After reviewing the report of the chair of Legal Studies and the report from the Standing Committee on Interdepartmental Programs, the UCC approved a motion to continue the Legal Studies program for a period of five years. The review report commented favorably on the commitment of the program and internship directors, the involvement of the faculty, the seriousness of the students, and the special liberal arts character of the program, but expressed concern about the time demands of the LGLS 89a “Law and Society Internship and Seminar.” The Dean of Arts and Sciences was asked to inquire about the number of internship hours required for this course.
At a subsequent meeting, the UCC agreed to schedule in the fall term a broader discussion of its guideline regarding the number of hours required for internships for credit. This discussion will include representatives from the Legal Studies program and other programs with internship courses numbered “89.”
The UCC approved a proposal, presented by Joyce Antler and Tom Doherty from American Studies, to revise the core requirements for this major by replacing AMST 10A, “Foundations of American Civilization,” with one of eight courses from a cluster entitled “Main Currents in American Studies.” These eight courses focus on such topics as Violence and Nonviolence, Religion, Hollywood, or Race, Ethnicity and Immigration in American Culture. Foundational theories and concepts from AMST 10a will now be incorporated into AMST 100a, “American Culture: Foundations,” and AMST 100b, “Twentieth Century American Culture.” The other requirements for the major will not change, although AMST 100A will now be offered only once per year in the fall.
Report from the Standing Committee on Interdepartmental Programs: International and Global Studies and Proposed Changes to the International and Global Studies Major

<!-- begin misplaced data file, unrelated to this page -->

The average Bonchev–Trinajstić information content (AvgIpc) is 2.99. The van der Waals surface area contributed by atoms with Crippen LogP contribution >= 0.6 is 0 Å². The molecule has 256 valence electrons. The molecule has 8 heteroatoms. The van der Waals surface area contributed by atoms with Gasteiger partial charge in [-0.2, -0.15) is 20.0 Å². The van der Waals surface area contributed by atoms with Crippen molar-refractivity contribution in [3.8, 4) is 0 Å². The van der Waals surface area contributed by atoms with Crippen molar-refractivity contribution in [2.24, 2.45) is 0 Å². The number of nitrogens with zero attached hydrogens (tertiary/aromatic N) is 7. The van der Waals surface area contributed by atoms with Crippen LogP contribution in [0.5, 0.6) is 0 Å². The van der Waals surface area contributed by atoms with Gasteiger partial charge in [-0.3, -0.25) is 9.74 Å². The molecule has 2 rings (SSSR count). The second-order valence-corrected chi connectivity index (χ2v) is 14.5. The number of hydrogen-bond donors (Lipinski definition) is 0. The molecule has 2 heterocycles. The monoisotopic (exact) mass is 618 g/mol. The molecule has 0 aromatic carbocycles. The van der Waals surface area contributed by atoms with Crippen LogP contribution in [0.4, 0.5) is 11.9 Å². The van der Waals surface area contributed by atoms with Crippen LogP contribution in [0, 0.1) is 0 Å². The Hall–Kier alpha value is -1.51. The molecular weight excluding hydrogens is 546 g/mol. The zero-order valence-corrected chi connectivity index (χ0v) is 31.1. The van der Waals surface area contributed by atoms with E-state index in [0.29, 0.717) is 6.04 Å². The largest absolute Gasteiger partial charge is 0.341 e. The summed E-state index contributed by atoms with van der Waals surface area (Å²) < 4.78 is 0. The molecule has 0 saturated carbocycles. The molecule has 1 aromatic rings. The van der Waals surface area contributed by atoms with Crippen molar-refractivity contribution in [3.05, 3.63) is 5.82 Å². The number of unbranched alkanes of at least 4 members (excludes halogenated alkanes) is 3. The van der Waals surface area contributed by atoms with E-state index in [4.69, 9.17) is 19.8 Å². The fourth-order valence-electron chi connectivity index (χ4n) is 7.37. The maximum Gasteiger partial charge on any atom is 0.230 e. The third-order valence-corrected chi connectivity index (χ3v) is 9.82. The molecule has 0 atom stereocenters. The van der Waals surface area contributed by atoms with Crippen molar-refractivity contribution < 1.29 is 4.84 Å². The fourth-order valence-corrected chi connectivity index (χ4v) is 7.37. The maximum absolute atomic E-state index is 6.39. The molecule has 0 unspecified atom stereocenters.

The UCC continued the program in International and Global Studies (IGS) for a period of five years, and approved changes to the IGS major and minor presented by Richard Parmentier, Chair of IGS, Chandler Rosenberger, IGS Undergraduate Advising Head, and Judith Simons ‘10, IGS Undergraduate Departmental Representative.
These changes replace the requirement that IGS majors complete four courses from one of six specializations (Cultures, Identities, and Encounters; Global Economy; Global Environment; Global Governance; Inequality, Poverty and Global Justice; and Media, Communications, and the Arts) and two courses from any of the remaining specializations, with a new requirement that majors complete two courses from each of three distributional categories (Global Media, Culture, and the Arts; Global Governance, Conflict, and Responsibility; and Global Economy, Health, and the Environment). IGS electives would each be assigned to only one of the three categories. Minors would take one course from each category. In addition, all majors would be required to select two of their electives from a list of “global” courses, identified as addressing issues or phenomena that are global in scope, as opposed to national, bilateral, regional, or international. These courses make up about one third of all electives. The IGS core courses and other requirements would not change.